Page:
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become pronounced in all mechanisms of object selection, and that we
shall later learn to know another and more direct explanation for the
sexual role of the other parts of the body.
 Further investigations lead to the conclusion that I. Bloch has
overestimated the factor of excitement-hunger (Reizhunger). The various
roads upon which the libido moves behave to each other from the very
beginning like communicating pipes; the factor of collateral streaming
must also be considered.
 This weakness corresponds to the constitutional predisposition. The
early sexual intimidation which pushes the person away from the normal
sexual aim and urges him to seek a substitute, has been demonstrated by
psychoanalysis, as an accidental determinant.
 The shoe or slipper is accordingly a symbol for the female
 Psychoanalysis has filled up the gap in the understanding of
fetichisms by showing that the selection of the fetich depends on a
coprophilic smell-desire which has been lost by repression. Feet and
hair are strong smelling objects which are raised to fetiches after the
renouncing of the now unpleasant sensation of smell. Accordingly, only
the filthy and ill-smelling foot is the sexual object in the perversion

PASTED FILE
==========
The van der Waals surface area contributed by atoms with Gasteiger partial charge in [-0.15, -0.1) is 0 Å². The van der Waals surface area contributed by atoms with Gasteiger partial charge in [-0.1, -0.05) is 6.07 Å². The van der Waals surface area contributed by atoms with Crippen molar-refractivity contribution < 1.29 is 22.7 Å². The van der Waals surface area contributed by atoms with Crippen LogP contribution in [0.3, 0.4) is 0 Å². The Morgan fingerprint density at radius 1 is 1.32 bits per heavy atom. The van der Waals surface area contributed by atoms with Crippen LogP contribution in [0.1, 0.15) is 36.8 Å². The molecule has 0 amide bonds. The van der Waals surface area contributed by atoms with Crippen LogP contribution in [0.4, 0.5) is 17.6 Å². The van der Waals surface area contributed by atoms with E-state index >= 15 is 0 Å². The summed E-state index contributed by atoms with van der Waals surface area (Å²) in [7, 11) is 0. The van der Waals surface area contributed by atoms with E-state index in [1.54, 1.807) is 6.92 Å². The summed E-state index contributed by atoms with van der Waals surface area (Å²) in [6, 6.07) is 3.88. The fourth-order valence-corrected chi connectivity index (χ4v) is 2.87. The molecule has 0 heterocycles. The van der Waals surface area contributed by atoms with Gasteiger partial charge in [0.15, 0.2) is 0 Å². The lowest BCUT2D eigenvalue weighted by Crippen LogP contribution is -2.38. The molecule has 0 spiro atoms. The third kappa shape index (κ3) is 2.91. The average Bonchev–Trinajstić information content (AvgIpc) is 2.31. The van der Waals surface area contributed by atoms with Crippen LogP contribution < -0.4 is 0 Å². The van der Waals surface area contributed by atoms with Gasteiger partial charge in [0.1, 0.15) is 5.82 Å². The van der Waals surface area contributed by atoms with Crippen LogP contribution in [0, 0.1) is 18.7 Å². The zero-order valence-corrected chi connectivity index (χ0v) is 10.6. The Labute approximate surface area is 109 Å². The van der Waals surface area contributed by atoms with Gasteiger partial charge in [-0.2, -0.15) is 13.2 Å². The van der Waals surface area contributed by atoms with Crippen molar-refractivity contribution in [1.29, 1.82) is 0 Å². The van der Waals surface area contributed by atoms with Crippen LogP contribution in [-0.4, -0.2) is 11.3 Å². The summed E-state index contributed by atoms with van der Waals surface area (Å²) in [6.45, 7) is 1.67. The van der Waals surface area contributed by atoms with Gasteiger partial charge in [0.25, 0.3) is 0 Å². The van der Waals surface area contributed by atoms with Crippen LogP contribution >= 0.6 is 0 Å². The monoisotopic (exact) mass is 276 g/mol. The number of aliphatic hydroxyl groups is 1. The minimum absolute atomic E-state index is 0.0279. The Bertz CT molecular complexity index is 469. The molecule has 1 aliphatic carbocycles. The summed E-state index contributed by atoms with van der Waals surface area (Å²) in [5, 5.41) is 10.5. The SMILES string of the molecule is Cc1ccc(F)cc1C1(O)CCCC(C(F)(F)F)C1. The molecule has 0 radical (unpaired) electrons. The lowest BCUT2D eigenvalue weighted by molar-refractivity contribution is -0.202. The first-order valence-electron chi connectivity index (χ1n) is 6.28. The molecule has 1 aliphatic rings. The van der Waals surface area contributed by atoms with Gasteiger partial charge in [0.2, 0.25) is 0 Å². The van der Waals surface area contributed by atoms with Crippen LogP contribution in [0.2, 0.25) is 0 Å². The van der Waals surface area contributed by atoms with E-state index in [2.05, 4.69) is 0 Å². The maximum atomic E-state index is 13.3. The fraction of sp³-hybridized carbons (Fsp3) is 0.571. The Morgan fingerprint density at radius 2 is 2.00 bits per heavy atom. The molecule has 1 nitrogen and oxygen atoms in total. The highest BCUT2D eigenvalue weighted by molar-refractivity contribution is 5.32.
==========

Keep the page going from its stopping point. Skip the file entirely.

which corresponds to the foot fetichism. Another contribution to the
explanation of the fetichistic preference of the foot is found in the
Infantile Sexual Theories (see later). The foot replaces the penis which
is so much missed in the woman. In some cases of foot fetichism it could
be shown that the desire for looking originally directed to the
genitals, which wished to reach its object from below, was stopped on
the way by prohibition and repression, and therefore adhered to the foot
or shoe as a fetich. In conformity with infantile expectation, the
female genital was hereby imagined as a male genital.
 I have no doubt that the conception of the "beautiful" is rooted in
the soil of sexual excitement and originally signified the sexual
excitant. The more remarkable, therefore, is the fact that the genitals,
the sight of which provokes the greatest sexual excitement, can really
never be considered "beautiful."
 Cf. here the later communication on the pregenital phases of the
sexual development, in which this view is confirmed. See below,
 Instead of substantiating this statement by many examples I will
merely cite Havelock Ellis (The Sexual Impulse, 1903): "All known cases
of sadism and masochism, even those cited by v. Krafft-Ebing, always
show (as has already been shown by Colin, Scott, and Fere) traces of
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